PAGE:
CHAIRMAN BROWN: What will be the review process?

DR. HAASS: I would think that one would essentially build upon the institutional responsibility of the National Security Council and take advantage of that.

CHAIRMAN BROWN: Thank you. That's very helpful.

VICE CHAIRMAN RUDMAN: Thank you, Mr. Chairman.

Two issues that we just touched on what I want to ask you about briefly. You spoke of the necessity of the sharing of intelligence, the broadening, if you will, of what we do by sharing it with others, and the multiplier effect that that brings on. One of the great concerns in the recent years -- after the Somalia operation -- and, by the way, PFIAB did a study of that for President Clinton; that study has not been released, but it was a very thorough study done. This Commission has, in fact, looked at that whole issue.

We know that here on Capitol Hill, in a quite bipartisan way, there is a lot of concern about the sharing of intelligence. Because, obviously, one of the problems deals with the sources and methods and the security. And, if you will, the trustworthiness -- not the goodness or the badness, but the trustworthiness of some of the people that we are in various multinational coalitions with that we have to share with -- or people are saying we ought to share with.

Talk about that for a bit. Because we are addressing that at some length in this report, and I would like to hear your views on that just from the point of view of the risks involved versus the advantages.

DR. HAASS: I am not going to give you a satisfying answer, because the mere fact that you are struggling with that, in some ways, gives away the bottom line. It is a dilemma. You are going to want to lean forward in order to empower these organizations, countries, coalitions, what have you. But there is no way to lean forward in the intelligence realm and empower them without undergoing some risk. They could compromise the information, the fact that it is known, or they could compromise something about sources and methods.

The only way I know of finessing that -- I will not say solving it, but managing it or finessing it -- is, to the extent possible, to separate the origin of the information from the information itself. I cannot imagine any need that most of these recipients have to know how the information was acquired. They need only the information itself or some form of the information that would perhaps blur when and how it was acquired.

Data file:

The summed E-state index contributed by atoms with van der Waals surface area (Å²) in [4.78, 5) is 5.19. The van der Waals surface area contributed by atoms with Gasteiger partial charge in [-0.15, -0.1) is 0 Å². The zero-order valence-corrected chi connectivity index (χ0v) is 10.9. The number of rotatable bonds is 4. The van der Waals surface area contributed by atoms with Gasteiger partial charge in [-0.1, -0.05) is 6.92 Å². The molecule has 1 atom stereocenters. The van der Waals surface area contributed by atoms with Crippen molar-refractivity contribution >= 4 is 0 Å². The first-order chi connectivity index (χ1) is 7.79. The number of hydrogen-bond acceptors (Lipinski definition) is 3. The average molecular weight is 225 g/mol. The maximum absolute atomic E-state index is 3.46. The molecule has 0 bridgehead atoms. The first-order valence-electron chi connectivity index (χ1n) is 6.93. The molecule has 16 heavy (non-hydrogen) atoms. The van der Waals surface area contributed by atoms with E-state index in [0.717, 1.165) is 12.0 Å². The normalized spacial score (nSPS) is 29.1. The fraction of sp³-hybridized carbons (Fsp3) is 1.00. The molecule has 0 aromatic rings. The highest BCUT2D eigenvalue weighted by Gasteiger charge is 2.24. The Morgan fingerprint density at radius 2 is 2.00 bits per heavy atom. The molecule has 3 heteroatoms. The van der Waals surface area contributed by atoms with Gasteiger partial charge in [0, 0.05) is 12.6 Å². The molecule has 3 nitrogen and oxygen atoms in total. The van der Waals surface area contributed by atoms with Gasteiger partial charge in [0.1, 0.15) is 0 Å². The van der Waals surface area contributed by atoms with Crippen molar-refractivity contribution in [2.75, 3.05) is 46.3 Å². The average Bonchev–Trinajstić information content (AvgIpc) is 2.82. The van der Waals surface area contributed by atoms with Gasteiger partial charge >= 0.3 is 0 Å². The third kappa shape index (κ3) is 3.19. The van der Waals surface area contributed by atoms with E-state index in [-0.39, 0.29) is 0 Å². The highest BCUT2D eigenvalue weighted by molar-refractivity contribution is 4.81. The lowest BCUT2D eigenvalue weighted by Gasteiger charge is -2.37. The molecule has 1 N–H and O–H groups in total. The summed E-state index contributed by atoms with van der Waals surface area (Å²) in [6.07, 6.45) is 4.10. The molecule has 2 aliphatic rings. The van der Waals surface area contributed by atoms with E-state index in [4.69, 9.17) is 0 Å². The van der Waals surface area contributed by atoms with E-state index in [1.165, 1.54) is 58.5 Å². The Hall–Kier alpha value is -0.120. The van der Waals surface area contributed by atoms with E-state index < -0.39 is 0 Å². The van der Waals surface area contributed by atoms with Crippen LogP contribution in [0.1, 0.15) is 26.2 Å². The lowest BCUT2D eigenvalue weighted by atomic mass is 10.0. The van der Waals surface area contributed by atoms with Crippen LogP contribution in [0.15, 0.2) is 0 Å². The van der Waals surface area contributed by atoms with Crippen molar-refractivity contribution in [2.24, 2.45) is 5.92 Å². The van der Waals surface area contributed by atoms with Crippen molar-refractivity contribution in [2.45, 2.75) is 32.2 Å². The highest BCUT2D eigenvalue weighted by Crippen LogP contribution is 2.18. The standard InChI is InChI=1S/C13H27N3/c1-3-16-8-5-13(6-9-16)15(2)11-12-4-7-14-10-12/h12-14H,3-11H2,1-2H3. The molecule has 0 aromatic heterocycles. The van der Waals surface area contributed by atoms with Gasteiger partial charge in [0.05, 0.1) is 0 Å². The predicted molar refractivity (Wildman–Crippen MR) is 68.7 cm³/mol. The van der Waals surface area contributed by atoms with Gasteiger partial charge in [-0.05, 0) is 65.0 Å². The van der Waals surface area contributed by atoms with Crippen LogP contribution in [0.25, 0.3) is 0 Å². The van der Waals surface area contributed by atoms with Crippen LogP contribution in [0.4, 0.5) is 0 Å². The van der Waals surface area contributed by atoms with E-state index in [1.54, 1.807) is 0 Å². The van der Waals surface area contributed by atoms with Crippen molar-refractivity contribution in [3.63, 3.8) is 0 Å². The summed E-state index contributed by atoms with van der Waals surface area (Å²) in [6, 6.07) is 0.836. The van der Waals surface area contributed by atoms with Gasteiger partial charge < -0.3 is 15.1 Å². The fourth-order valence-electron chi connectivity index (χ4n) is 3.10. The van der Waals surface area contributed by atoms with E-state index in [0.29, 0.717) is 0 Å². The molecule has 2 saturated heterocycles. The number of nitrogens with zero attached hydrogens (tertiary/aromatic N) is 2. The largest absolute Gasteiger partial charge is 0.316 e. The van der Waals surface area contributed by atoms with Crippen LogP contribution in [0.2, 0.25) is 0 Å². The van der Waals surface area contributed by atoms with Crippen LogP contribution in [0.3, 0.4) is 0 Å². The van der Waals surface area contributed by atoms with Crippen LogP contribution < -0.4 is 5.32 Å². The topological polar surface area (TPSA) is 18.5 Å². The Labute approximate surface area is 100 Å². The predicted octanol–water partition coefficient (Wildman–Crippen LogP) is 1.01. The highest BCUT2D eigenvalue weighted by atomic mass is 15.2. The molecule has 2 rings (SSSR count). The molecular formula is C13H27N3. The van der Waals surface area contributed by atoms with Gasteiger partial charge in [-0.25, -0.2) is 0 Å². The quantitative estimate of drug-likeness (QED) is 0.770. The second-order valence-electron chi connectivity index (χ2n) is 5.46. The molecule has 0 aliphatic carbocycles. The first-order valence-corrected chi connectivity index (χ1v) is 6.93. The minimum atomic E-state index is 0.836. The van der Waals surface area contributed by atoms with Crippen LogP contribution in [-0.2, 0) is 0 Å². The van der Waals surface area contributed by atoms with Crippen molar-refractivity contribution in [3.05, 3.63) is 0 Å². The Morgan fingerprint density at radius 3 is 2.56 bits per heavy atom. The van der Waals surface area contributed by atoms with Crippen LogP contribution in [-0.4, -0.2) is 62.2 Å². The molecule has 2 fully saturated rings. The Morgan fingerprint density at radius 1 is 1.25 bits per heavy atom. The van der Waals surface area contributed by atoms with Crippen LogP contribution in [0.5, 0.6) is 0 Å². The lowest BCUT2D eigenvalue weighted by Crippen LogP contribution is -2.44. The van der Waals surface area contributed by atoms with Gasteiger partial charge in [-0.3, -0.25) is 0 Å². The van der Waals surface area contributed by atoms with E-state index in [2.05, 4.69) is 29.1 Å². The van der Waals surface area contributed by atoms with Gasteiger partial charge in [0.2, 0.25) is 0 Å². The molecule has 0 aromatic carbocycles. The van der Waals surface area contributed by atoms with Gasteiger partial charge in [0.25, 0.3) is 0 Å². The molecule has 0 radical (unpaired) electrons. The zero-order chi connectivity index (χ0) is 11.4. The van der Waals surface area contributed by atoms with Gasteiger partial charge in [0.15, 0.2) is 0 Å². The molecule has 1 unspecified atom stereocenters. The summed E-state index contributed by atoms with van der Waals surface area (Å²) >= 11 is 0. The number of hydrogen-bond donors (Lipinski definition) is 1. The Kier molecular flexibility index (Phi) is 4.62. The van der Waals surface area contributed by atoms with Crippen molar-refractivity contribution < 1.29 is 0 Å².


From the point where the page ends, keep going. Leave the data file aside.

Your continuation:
We have to think hard about the timeliness question. Do they really need to know it right away, or could they learn it after some time? One is going to end up with gradations. And, to some extent, it is going to have to be very ad hoc, because lots of the situations we are going to be in are not going to be with NATO. They are going to be with Desert Storm-like coalitions or a handful of countries, as was the case in Somalia, to take the case you looked at.

So my guess is it is going to have to be extremely informal, and we are going to have to learn who we can trust. For example, looking at the United Nations, we may learn that certain individuals or agencies within the United Nations -- maybe those who are doing certain work in the nuclear realm -- we might learn we are more comfortable sharing with them than with others.

So I think it is going to be awfully case-by-case.

VICE CHAIRMAN RUDMAN: I think I can say without revealing anything that is not publicly or generally known, but probably not studied too much by too many people, that one of the problems the United States Intelligence Community ran into as far as the United Nations operation was concerned, as I am sure you know, was total lack of comprehension of all of the parameters that surround intelligence -- how it is gathered, how it is disseminated, how it is disguised, how it is communicated -- and some things happened, which are classified, which were not good.

So I think what you are saying is that those are risks that we must take in this new world, but we have to do all we can to minimize them. I guess that is what you are saying?

DR. HAASS: Like I said, it was not going to be a terribly satisfying answer.

VICE CHAIRMAN RUDMAN: Yes. Well, it is not a very satisfying question.


DR. HAASS: That is not for me to say, sir.


DR. HAASS: But I think it is part of the larger, post-Cold War American foreign policy dilemma. As we move away from unilateral actions, as we move away from fixed alliances with a number of countries who we have these developed relationships with, as we do all the things that, in a sense, are going to limit our exposure in the world -- which I think is going to be politically necessary -- we are going to have to come up with new ways of doing things.

Intelligence then becomes one of those tools that we can use, if you will, to have influence at the same time we limit some of our direct involvement. And, as a result, we are going to have to expose that tool in ways that we never had to before. And I think we are simply going to have to find our way as we go through that.